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Parshat Ekev: Deuteronomy 78:12-11:25; Isaiah 49:14-51;3.

In this week’s portion, we encounter a shift in the covenantal relationship between God and Israel.

Until this point, this relationship focused on the commandments revealed at Mount Sinai. The commandments were unconditional: “thou shalt” or “thou shalt not.” Prior to this, there is no conditional, “if … then” relationship between God and the People of Israel. 

Howard Lupovitch
Howard Lupovitch

This now changes. In a passage (that happens to be the second paragraph of the Shema) we read: “… if you obey the commandments that I command you today” a series of rewards will ensue, mainly having to do with rain. The Land of Israel relied almost entirely on sufficient annual rainfall for crops to grow and for the area to be habitable. A promise of rain is a promise of life. However, this promise has conditions attached. You get the rain and a good life  if you obey the commandments. If not, God will “close up the skies so that there will be no rain and the ground will not yield its produce, and you will soon perish.” 

This shift from a covenant to a contractual arrangement reflects the maturing of the people. The men and women of this generation had experienced little or no autonomy and rarely made important decisions for themselves. They lived under the harsh rule of Egyptian task masters and then under the sheltering Divine aegis that took care of even their most elemental needs. They were no longer slaves, but wandering in the desert prevented them from being free-thinking people. Much like a child moves unselfconsciously through a daily routine according to the instructions of parents and teachers, they unreflectively followed a pillar of cloud by day and a pillar of fire by night.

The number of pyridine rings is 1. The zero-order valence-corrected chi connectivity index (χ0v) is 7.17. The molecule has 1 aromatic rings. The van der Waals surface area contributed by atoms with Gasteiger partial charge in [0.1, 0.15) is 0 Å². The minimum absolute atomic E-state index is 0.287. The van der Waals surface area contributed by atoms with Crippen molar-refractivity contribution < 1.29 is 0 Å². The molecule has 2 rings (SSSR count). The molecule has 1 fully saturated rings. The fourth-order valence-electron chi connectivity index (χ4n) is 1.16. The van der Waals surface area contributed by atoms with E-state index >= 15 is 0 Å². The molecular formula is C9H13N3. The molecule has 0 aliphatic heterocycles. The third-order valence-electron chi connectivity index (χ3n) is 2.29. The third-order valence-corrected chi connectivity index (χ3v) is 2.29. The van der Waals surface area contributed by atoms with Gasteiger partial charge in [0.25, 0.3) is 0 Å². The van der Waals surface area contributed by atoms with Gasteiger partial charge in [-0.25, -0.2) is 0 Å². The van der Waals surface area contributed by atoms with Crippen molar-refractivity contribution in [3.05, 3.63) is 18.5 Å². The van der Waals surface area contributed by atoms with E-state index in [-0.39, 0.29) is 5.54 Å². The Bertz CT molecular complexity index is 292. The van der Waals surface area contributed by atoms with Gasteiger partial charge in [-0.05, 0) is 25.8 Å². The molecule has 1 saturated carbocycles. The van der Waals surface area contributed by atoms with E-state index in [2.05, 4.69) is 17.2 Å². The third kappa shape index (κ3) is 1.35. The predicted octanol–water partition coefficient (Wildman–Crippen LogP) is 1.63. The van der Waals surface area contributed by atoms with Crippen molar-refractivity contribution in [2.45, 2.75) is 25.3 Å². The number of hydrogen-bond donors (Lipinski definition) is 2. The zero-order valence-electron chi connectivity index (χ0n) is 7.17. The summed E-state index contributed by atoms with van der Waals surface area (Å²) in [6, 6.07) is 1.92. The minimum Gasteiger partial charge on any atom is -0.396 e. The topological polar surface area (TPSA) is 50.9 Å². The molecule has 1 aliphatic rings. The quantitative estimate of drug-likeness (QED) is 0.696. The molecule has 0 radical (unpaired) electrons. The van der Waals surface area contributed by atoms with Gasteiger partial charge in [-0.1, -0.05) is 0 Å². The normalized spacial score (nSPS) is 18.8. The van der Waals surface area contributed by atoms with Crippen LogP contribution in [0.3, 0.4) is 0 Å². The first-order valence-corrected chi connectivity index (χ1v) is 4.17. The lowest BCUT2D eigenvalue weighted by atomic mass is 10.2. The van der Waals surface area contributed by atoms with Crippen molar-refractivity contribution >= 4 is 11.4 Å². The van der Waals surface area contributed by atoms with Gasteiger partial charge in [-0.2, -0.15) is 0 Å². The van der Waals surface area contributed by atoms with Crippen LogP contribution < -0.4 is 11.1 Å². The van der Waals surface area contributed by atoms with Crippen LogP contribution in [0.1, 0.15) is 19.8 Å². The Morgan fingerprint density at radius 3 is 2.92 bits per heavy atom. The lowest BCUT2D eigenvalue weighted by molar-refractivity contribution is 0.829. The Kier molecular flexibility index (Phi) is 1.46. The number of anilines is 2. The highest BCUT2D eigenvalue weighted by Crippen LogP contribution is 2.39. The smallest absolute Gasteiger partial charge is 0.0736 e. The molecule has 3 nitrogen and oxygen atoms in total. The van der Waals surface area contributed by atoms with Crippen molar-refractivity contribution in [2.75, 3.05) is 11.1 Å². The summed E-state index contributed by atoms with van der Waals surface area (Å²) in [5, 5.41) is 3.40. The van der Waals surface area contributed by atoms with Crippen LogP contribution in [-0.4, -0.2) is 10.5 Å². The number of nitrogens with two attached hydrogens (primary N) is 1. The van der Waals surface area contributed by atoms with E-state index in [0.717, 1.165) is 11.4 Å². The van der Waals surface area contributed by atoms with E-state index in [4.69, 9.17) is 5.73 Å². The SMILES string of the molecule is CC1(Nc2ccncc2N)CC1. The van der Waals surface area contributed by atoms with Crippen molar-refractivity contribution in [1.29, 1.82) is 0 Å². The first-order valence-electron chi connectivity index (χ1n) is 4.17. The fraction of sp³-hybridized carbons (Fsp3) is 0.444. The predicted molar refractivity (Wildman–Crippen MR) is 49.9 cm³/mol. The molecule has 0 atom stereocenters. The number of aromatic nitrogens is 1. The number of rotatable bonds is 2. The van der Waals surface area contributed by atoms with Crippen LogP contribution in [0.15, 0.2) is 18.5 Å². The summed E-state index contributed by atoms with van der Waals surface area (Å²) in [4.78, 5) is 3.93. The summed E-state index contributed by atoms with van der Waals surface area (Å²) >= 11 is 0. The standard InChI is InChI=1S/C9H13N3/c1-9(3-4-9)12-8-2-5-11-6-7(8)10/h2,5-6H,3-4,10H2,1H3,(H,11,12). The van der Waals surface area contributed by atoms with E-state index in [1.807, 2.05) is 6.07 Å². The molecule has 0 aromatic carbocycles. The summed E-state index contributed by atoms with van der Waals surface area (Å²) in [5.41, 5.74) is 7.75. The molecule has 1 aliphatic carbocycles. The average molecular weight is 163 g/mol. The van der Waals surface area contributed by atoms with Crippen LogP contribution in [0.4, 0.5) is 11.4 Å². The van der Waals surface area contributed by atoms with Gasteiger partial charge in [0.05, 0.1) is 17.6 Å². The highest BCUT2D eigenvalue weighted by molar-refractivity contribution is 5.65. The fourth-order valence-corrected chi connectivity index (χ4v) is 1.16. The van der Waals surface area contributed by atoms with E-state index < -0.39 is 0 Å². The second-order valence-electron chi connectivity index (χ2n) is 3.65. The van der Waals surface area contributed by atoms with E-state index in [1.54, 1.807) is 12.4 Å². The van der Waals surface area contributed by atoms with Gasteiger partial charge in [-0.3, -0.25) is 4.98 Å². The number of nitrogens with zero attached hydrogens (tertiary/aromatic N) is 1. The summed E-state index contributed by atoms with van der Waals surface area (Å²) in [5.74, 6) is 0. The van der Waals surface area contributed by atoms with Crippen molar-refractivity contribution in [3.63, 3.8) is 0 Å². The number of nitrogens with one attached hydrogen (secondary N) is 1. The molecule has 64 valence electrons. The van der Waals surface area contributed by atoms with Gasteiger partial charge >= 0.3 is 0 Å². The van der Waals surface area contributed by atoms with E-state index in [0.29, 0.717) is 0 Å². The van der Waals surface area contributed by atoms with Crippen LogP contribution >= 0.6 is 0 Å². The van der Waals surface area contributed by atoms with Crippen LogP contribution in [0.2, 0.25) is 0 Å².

The task of conquering the Land of Canaan, however, demanded more human initiative and agency. This was no task for “children.” Moses reiterated the commandments as one instructs adults, placing a much larger premium on human action, decision and initiative. 

Adin Steinsaltz analogized the difference between life in the desert and life in the Land of Israel to life in the diaspora yeshiva world and life in the modern State of Israel. The former provided students’ daily necessities in a world that was largely homogenous, unchanging and sheltered. This, Steinsaltz argued, complicated efforts to transplant the yeshiva world of galut to the very different world of Israeli society,  a dissonance that every Israeli government has had to confront and the current government will have to confront now. 

This dissonance is not just a clash between religious and secular, rather between the two different and, at times, inherently conflicting mentalities: the mentality of the desert and the mentality of building a life in Eretz Yisrael. 

Dr. Howard N. Lupovitch is director of WSU’s Cohn-Haddow Center for Judaic Studies.

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